Former official wants Qld integrity probe

Marty Silk |

Former Queensland state archivist Mike Summerell says “everyone knows” the state government has an integrity problem and there must be an inquiry.

Mr Summerell has called for a probe three days after revealing he was forced out of his record-keeping role last year after it became “compromised” by years by potential interference.

He says there must be an inquiry into government integrity, particularly a culture where public servants are encouraged to put the government’s political interest over the public interest.

The former archivist also believes the state’s integrity watchdogs must be given complete operational and financial independence.

“They need to be able to give frank and fearless advice and not feel they many suffer the consequences if they give an opinion or advice that the government of the day will not like or is embarrassing to them,” Mr Summerell wrote in a LinkedIn post on Monday morning.

“Integrity officials need complete independence – operationally and financially…they cannot be “threatened” or impeded by those they are seeking to monitor. Democracy needs to have checks and balances when some are given significant power over others.”

“Has Queensland got a problem…of course it has….have the Inquiry being demanded…let’s have the conversation and air these issues and come out the other side with a truly more effective democracy….stop saying there is nothing to see here….everyone knows there is, stop putting the political interest above the public interest. Do the right thing.”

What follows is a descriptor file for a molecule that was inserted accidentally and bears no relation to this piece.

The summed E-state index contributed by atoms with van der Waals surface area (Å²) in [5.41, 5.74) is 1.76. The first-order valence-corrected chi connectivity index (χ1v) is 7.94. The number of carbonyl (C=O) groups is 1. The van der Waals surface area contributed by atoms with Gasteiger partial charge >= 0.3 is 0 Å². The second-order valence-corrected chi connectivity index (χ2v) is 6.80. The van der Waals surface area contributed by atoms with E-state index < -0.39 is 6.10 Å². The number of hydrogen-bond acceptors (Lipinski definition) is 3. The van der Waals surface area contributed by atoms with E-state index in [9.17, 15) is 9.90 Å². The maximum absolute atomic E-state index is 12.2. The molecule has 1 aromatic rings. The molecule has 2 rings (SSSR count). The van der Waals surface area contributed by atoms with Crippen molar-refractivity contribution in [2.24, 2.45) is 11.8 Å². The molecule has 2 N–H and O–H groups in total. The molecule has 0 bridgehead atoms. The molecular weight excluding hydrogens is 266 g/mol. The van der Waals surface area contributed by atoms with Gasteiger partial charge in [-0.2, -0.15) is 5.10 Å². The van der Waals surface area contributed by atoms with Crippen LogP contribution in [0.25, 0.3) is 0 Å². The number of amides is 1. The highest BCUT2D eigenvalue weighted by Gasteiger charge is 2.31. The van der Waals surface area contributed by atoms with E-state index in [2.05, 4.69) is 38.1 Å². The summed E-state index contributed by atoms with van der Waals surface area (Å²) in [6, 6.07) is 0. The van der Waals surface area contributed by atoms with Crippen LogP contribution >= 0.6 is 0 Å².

His post comes as the Liberal National Party calls for Arts Minister Leeanne Enoch to be sacked after she told parliament last March that Mr Summerell decided not to renew his five-year contract and would move to New Zealand. 

The state government has since revealed that Mr Summerell was offered a contract extension, but only for three months.

LNP leader David Crisafulli said Ms Enoch has been “loose with the truth” as the archivist actually wanted to continue on, but had only been offered “a little bit of time to clear out his desk”.

Katter’s Australian Party and Greens MPs backed an inquiry last week after the resignations of Integrity Commissioner Nikola Stepanov and Crime and Corruption (CCC) chairman Alan MacSporran.

Dr Stepanov, who finishes her role in June, and Mr Summerell have both complained of “interference” in their roles.

The premier rejected the request, saying Queensland already had an independent agency dedicated to probing corruption.

Ms Palaszczuk said all public servants, officials and politicians had a legal obligation to report graft allegations to the CCC.

“We have a very robust system here in Queensland,” she told reporters on Friday.

“We have the CCC, which is essentially a standing royal commission.”

The premier also confirmed the CCC was probing a complaint made by the integrity commissioner against the Public Service Commission.

Dr Stepanov said earlier this week that the PSC had confiscated a laptop from her office and later deleted its contents “without my knowledge or consent” last year.